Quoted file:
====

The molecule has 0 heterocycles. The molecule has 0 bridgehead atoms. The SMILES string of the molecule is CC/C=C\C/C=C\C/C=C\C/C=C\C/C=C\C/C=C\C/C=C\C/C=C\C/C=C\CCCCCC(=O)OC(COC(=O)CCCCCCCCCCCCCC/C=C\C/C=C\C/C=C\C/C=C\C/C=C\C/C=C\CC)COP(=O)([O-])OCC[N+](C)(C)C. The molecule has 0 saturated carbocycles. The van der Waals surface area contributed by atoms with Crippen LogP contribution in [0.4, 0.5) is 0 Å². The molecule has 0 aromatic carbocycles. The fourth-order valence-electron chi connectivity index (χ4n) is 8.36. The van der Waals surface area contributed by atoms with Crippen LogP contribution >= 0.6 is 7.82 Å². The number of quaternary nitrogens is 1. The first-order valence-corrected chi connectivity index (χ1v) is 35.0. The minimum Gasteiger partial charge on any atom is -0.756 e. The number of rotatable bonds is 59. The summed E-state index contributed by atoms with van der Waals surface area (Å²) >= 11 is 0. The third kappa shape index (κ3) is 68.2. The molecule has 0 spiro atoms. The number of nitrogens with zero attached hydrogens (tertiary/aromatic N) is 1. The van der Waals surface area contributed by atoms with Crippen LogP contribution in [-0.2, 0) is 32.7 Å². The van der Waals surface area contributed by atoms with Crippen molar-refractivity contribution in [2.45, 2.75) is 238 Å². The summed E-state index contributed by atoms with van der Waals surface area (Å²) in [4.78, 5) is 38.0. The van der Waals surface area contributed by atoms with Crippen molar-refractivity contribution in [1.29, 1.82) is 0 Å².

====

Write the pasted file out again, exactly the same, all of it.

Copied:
The molecule has 0 heterocycles. The molecule has 0 bridgehead atoms. The SMILES string of the molecule is CC/C=C\C/C=C\C/C=C\C/C=C\C/C=C\C/C=C\C/C=C\C/C=C\C/C=C\CCCCCC(=O)OC(COC(=O)CCCCCCCCCCCCCC/C=C\C/C=C\C/C=C\C/C=C\C/C=C\C/C=C\CC)COP(=O)([O-])OCC[N+](C)(C)C. The molecule has 0 saturated carbocycles. The van der Waals surface area contributed by atoms with Crippen LogP contribution in [0.4, 0.5) is 0 Å². The molecule has 0 aromatic carbocycles. The fourth-order valence-electron chi connectivity index (χ4n) is 8.36. The van der Waals surface area contributed by atoms with Crippen LogP contribution >= 0.6 is 7.82 Å². The number of quaternary nitrogens is 1. The first-order valence-corrected chi connectivity index (χ1v) is 35.0. The minimum Gasteiger partial charge on any atom is -0.756 e. The number of rotatable bonds is 59. The summed E-state index contributed by atoms with van der Waals surface area (Å²) >= 11 is 0. The third kappa shape index (κ3) is 68.2. The molecule has 0 spiro atoms. The number of nitrogens with zero attached hydrogens (tertiary/aromatic N) is 1. The van der Waals surface area contributed by atoms with Crippen LogP contribution in [-0.2, 0) is 32.7 Å². The van der Waals surface area contributed by atoms with Crippen molar-refractivity contribution in [2.45, 2.75) is 238 Å². The summed E-state index contributed by atoms with van der Waals surface area (Å²) in [4.78, 5) is 38.0. The van der Waals surface area contributed by atoms with Crippen molar-refractivity contribution in [1.29, 1.82) is 0 Å².